Since you all are being shy
Let me kick off the contest with three suggestions — and one is so immodest that I am using it less to suggest that is a winner, as to explain my thought process about what an opening sentence and paragraph can and should do. Perhaps that will invite you authors to select some of your own, and to talk us through your decisions in how you started your books.
An American Plague, Jim Murphy: "Saturday, August 3 1793. The sun came up, as it had every day since the end of May, bright, hot, and unrelenting." This leads us into a paragraph that ends, "dead fish and gooey vegetable matter were exposed and rotted, while swarms of insects droned in the heavy, humid air." We get the dateline information right away, and chronology will become a kind of character in this book, in which the momentum of epidemic is driven home by dates; chronology will also give us the ticking clock sense of a race against time. Then look at the last word of that first sentence: "unrelenting" Jim has made weather a force — it is not merely background, it is an actor. We are always warned against giving emotions to nature, but here Jim is not anthropomorphizing, he is characterizing. And that first ominous sentence leads into a paragraph where the "hot, humid air" is suffed with death, rot, and decay. Notice that Jim has done two things — set a tone for the book, just as vividly as any vampire book that begins with the spooky castle, and set up the idea of illness as carried by vapor. We are in the tone of the book, and the mindset of the time, yet entirely within description of what might be seen as pure background. This is a great opening for a nonfiction book.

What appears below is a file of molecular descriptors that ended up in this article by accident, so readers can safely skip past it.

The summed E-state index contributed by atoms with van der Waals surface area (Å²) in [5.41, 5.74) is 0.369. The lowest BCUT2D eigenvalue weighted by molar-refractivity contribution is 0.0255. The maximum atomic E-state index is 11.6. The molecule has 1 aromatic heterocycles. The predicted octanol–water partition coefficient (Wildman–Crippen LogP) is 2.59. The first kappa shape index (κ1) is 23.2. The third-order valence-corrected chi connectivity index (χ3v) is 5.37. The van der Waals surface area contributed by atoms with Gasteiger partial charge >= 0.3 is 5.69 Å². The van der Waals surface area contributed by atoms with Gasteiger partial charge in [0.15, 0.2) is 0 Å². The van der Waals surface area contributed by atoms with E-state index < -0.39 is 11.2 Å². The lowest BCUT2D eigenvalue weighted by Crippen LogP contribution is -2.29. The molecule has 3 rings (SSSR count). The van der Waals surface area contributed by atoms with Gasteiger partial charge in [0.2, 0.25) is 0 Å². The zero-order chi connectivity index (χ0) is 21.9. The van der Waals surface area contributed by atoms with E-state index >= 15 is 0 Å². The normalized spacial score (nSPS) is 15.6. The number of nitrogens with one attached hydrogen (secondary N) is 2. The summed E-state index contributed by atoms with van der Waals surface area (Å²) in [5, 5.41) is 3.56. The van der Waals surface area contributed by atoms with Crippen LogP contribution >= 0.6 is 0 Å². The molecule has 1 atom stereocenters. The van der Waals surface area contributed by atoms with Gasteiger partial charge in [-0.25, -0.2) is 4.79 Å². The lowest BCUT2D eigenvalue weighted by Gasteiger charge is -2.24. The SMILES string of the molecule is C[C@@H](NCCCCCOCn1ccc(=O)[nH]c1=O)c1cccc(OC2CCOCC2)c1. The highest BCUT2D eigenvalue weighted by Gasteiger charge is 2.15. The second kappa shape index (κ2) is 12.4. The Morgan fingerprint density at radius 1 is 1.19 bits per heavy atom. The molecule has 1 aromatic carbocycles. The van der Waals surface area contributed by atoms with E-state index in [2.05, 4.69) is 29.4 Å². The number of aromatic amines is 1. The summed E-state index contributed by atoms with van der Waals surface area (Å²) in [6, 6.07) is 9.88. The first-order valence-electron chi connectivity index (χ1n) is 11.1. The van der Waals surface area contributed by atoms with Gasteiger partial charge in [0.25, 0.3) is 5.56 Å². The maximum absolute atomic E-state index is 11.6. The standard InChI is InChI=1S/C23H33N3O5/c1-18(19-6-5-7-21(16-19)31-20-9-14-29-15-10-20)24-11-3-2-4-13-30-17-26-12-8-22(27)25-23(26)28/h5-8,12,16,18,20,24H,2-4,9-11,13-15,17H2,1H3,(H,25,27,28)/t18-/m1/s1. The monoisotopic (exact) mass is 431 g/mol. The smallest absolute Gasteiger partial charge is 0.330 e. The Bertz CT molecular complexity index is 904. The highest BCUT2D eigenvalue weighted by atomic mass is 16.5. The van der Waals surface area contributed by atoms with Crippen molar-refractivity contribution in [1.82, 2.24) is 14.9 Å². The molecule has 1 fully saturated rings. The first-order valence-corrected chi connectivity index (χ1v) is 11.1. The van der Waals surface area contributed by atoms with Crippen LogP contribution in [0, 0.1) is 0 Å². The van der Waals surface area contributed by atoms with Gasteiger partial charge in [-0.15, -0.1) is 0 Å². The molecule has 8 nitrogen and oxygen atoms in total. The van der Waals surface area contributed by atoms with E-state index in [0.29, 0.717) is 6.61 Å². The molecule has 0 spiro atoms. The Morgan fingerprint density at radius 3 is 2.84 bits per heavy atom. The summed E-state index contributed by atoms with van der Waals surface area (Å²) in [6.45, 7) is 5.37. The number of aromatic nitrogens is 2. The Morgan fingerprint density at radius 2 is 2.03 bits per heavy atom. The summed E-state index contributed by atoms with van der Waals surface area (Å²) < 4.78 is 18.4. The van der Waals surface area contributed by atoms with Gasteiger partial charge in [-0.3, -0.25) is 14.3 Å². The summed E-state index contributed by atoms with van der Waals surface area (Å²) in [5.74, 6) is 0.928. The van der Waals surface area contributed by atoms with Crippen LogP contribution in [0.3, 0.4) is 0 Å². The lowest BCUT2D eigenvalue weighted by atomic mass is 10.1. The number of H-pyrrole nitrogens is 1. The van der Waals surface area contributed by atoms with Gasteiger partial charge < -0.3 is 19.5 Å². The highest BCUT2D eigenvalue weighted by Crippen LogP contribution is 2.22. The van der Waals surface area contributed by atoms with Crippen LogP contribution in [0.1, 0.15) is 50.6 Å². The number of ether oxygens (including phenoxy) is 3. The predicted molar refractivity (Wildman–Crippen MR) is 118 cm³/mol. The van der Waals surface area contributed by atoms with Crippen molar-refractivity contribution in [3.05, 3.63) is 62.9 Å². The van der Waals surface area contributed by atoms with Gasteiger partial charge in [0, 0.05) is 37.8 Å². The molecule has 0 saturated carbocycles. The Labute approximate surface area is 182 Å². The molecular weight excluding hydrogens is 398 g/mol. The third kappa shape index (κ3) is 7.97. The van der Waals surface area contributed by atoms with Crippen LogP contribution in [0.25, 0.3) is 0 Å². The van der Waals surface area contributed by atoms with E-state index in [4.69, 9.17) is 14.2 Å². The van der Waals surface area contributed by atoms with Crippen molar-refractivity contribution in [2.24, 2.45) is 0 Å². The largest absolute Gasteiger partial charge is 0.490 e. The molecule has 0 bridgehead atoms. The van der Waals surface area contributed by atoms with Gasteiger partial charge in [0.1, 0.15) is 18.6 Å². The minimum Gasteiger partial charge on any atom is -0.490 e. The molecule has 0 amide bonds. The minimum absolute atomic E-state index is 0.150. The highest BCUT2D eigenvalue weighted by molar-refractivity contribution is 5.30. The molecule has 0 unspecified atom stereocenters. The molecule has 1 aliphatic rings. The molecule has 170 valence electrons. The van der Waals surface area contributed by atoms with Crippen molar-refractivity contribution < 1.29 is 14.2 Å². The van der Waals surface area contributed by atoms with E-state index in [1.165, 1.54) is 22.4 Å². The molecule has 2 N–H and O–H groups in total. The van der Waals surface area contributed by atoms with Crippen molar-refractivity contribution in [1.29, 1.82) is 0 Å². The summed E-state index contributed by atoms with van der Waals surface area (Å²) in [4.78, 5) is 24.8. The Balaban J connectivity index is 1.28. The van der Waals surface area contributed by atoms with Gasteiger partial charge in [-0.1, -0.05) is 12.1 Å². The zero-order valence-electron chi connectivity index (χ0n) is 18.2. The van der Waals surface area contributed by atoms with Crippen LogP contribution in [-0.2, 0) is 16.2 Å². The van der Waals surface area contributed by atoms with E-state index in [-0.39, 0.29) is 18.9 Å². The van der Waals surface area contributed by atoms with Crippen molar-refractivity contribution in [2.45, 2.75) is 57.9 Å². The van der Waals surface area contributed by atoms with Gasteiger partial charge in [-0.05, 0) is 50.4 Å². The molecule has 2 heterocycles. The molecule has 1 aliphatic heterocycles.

Alexander Hamilton, Ron Chernow (adult, favored by my wife, the Henry James fan) "In the early 1850s, few pedestrians strolling past the house on H Street in Washington, near the White House, realized that the ancient widow seated by the window, knitting and arranging flowers, was the last surviving link to the glory days of the early republic. Fifty years earlier, on a rocky, secluded ledge overlooking the Hudson River in Weekawken, New Jersey, Aaron Burr, the vice president of the United States, had fired a mortal shot at her husband, Alexander Hamilton…." Notice the misdirection — starting with the widow, 50 years after the death of the subject of the book, we sense that this is a book about someone misunderstood, ignored, passed over. Again, the author uses the opening to establish the atmosphere, the themes, the tone of the book, rather than with a direct statement about his subject — we are entranced, not merely informed.
Immodesty: my book on RFK. "His brother Jack leans back, straight as a board, counterbalancing the wind. Flash II, Jack calls his trim Star Class boat, whose sails billow like the stylish dresses of well-brought up debutantes." The paragraph ends, "the third brother — ten years younger than Joe, and eight that Jack — Bobby, with the name that sounds so girlish, so sweet, Bobby cannot swim." My purpose here is to give the reader the feeling of Bobby being obscured by his shining brothers who live in a world of cotillions; he is hidden within his family from the outset. I could not begin with Bobby, because Bobby, to me, was part of a larger unit that shaped him. To begin with him would give the reader the sense that he had an individual importance, which was totally untrue to him — in fact it was his life challenge to both find his place within the family, and to define his own individual self. I wanted readers to feel that struggle, even before I named it.
So folks, tells us about openings you like, that you created, that caught your eye.